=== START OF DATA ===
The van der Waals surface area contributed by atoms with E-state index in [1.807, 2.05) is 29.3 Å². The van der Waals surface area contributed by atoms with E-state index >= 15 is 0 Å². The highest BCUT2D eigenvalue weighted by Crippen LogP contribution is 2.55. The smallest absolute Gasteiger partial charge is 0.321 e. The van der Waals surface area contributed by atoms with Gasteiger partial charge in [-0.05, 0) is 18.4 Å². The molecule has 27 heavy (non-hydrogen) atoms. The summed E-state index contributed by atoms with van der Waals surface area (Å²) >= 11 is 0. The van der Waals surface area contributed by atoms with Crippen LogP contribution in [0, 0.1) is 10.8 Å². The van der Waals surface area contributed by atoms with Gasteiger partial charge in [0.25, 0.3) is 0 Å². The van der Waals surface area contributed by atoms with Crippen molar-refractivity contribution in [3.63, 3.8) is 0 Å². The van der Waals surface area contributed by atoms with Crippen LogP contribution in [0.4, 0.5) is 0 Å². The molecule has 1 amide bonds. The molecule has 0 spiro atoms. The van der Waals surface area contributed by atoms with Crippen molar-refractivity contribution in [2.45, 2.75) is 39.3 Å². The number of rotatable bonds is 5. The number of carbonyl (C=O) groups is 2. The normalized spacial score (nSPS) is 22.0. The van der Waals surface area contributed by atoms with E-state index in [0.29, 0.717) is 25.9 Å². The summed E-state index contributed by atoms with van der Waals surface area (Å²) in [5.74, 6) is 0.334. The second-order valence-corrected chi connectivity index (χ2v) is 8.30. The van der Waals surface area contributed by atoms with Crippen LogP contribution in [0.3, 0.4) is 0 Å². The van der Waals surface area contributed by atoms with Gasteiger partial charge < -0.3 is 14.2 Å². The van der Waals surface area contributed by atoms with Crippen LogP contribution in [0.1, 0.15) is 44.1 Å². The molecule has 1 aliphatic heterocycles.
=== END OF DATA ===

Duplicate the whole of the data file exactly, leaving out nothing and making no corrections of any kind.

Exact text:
The van der Waals surface area contributed by atoms with E-state index in [1.807, 2.05) is 29.3 Å². The van der Waals surface area contributed by atoms with E-state index >= 15 is 0 Å². The highest BCUT2D eigenvalue weighted by Crippen LogP contribution is 2.55. The smallest absolute Gasteiger partial charge is 0.321 e. The van der Waals surface area contributed by atoms with Gasteiger partial charge in [-0.05, 0) is 18.4 Å². The molecule has 27 heavy (non-hydrogen) atoms. The summed E-state index contributed by atoms with van der Waals surface area (Å²) >= 11 is 0. The van der Waals surface area contributed by atoms with Crippen LogP contribution in [0, 0.1) is 10.8 Å². The van der Waals surface area contributed by atoms with Gasteiger partial charge in [0.25, 0.3) is 0 Å². The van der Waals surface area contributed by atoms with Crippen molar-refractivity contribution in [3.63, 3.8) is 0 Å². The van der Waals surface area contributed by atoms with Crippen LogP contribution in [0.4, 0.5) is 0 Å². The molecule has 1 amide bonds. The molecule has 0 spiro atoms. The van der Waals surface area contributed by atoms with Crippen molar-refractivity contribution in [2.45, 2.75) is 39.3 Å². The number of rotatable bonds is 5. The number of carbonyl (C=O) groups is 2. The normalized spacial score (nSPS) is 22.0. The van der Waals surface area contributed by atoms with E-state index in [0.29, 0.717) is 25.9 Å². The summed E-state index contributed by atoms with van der Waals surface area (Å²) in [5.74, 6) is 0.334. The second-order valence-corrected chi connectivity index (χ2v) is 8.30. The van der Waals surface area contributed by atoms with Crippen LogP contribution in [0.3, 0.4) is 0 Å². The van der Waals surface area contributed by atoms with Gasteiger partial charge < -0.3 is 14.2 Å². The van der Waals surface area contributed by atoms with Crippen LogP contribution in [0.1, 0.15) is 44.1 Å². The molecule has 1 aliphatic heterocycles.